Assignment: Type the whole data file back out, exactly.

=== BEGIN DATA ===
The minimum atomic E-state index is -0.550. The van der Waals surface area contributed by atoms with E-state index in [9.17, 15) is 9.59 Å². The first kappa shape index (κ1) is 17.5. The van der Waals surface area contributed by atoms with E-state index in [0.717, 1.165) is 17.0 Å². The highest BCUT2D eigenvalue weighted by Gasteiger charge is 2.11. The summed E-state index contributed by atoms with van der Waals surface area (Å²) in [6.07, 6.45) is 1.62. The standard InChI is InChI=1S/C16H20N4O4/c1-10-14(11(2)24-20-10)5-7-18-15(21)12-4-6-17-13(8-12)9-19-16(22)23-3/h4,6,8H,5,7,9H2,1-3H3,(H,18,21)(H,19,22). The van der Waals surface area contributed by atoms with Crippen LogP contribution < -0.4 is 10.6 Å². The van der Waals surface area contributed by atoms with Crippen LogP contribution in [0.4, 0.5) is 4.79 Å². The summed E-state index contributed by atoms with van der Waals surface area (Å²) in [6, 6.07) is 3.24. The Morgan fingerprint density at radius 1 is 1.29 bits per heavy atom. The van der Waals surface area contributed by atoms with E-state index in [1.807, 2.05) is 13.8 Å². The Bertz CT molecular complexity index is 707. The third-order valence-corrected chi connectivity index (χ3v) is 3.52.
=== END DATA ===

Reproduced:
The minimum atomic E-state index is -0.550. The van der Waals surface area contributed by atoms with E-state index in [9.17, 15) is 9.59 Å². The first kappa shape index (κ1) is 17.5. The van der Waals surface area contributed by atoms with E-state index in [0.717, 1.165) is 17.0 Å². The highest BCUT2D eigenvalue weighted by Gasteiger charge is 2.11. The summed E-state index contributed by atoms with van der Waals surface area (Å²) in [6.07, 6.45) is 1.62. The standard InChI is InChI=1S/C16H20N4O4/c1-10-14(11(2)24-20-10)5-7-18-15(21)12-4-6-17-13(8-12)9-19-16(22)23-3/h4,6,8H,5,7,9H2,1-3H3,(H,18,21)(H,19,22). The van der Waals surface area contributed by atoms with Crippen LogP contribution < -0.4 is 10.6 Å². The van der Waals surface area contributed by atoms with Crippen LogP contribution in [0.4, 0.5) is 4.79 Å². The summed E-state index contributed by atoms with van der Waals surface area (Å²) in [6, 6.07) is 3.24. The Morgan fingerprint density at radius 1 is 1.29 bits per heavy atom. The van der Waals surface area contributed by atoms with E-state index in [1.807, 2.05) is 13.8 Å². The Bertz CT molecular complexity index is 707. The third-order valence-corrected chi connectivity index (χ3v) is 3.52.